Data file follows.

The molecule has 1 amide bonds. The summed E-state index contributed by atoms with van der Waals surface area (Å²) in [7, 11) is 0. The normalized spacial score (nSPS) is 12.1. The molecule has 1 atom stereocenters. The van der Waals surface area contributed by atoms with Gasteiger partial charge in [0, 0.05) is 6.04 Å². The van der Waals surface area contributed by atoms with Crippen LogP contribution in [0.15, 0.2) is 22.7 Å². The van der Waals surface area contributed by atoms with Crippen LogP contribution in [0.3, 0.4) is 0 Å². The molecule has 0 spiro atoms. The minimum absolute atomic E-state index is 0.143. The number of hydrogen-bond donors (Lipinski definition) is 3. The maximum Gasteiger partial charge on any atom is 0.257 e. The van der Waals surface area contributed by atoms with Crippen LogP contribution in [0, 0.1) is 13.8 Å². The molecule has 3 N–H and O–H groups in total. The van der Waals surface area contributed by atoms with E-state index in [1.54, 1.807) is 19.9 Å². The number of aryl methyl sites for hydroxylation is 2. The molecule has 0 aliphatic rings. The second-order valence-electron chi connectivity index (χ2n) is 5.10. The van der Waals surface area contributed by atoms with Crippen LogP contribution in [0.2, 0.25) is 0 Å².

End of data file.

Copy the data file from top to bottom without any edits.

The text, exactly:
The molecule has 1 amide bonds. The summed E-state index contributed by atoms with van der Waals surface area (Å²) in [7, 11) is 0. The normalized spacial score (nSPS) is 12.1. The molecule has 1 atom stereocenters. The van der Waals surface area contributed by atoms with Gasteiger partial charge in [0, 0.05) is 6.04 Å². The van der Waals surface area contributed by atoms with Crippen LogP contribution in [0.15, 0.2) is 22.7 Å². The van der Waals surface area contributed by atoms with Crippen LogP contribution in [0.3, 0.4) is 0 Å². The molecule has 0 spiro atoms. The minimum absolute atomic E-state index is 0.143. The number of hydrogen-bond donors (Lipinski definition) is 3. The maximum Gasteiger partial charge on any atom is 0.257 e. The van der Waals surface area contributed by atoms with Crippen LogP contribution in [0, 0.1) is 13.8 Å². The molecule has 3 N–H and O–H groups in total. The van der Waals surface area contributed by atoms with E-state index in [1.54, 1.807) is 19.9 Å². The number of aryl methyl sites for hydroxylation is 2. The molecule has 0 aliphatic rings. The second-order valence-electron chi connectivity index (χ2n) is 5.10. The van der Waals surface area contributed by atoms with Crippen LogP contribution in [0.2, 0.25) is 0 Å².